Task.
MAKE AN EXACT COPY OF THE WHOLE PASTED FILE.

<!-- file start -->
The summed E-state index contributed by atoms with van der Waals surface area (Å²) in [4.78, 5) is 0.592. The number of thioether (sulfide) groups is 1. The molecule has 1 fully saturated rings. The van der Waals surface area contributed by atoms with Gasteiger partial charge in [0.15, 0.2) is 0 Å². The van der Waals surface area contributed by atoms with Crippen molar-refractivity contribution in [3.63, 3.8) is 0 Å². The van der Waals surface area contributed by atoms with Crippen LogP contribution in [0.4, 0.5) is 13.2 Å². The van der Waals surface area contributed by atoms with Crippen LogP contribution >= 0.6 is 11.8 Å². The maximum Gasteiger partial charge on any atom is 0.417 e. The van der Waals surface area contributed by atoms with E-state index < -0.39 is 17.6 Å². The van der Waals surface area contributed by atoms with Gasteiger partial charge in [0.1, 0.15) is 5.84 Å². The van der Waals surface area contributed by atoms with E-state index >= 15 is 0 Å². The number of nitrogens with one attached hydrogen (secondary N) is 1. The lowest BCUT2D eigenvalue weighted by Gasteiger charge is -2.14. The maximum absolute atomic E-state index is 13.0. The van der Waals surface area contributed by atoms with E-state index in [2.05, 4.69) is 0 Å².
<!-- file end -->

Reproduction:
The summed E-state index contributed by atoms with van der Waals surface area (Å²) in [4.78, 5) is 0.592. The number of thioether (sulfide) groups is 1. The molecule has 1 fully saturated rings. The van der Waals surface area contributed by atoms with Gasteiger partial charge in [0.15, 0.2) is 0 Å². The van der Waals surface area contributed by atoms with Crippen molar-refractivity contribution in [3.63, 3.8) is 0 Å². The van der Waals surface area contributed by atoms with Crippen LogP contribution in [0.4, 0.5) is 13.2 Å². The van der Waals surface area contributed by atoms with Crippen LogP contribution >= 0.6 is 11.8 Å². The maximum Gasteiger partial charge on any atom is 0.417 e. The van der Waals surface area contributed by atoms with E-state index < -0.39 is 17.6 Å². The van der Waals surface area contributed by atoms with Gasteiger partial charge in [0.1, 0.15) is 5.84 Å². The van der Waals surface area contributed by atoms with E-state index >= 15 is 0 Å². The number of nitrogens with one attached hydrogen (secondary N) is 1. The lowest BCUT2D eigenvalue weighted by Gasteiger charge is -2.14. The maximum absolute atomic E-state index is 13.0. The van der Waals surface area contributed by atoms with E-state index in [2.05, 4.69) is 0 Å².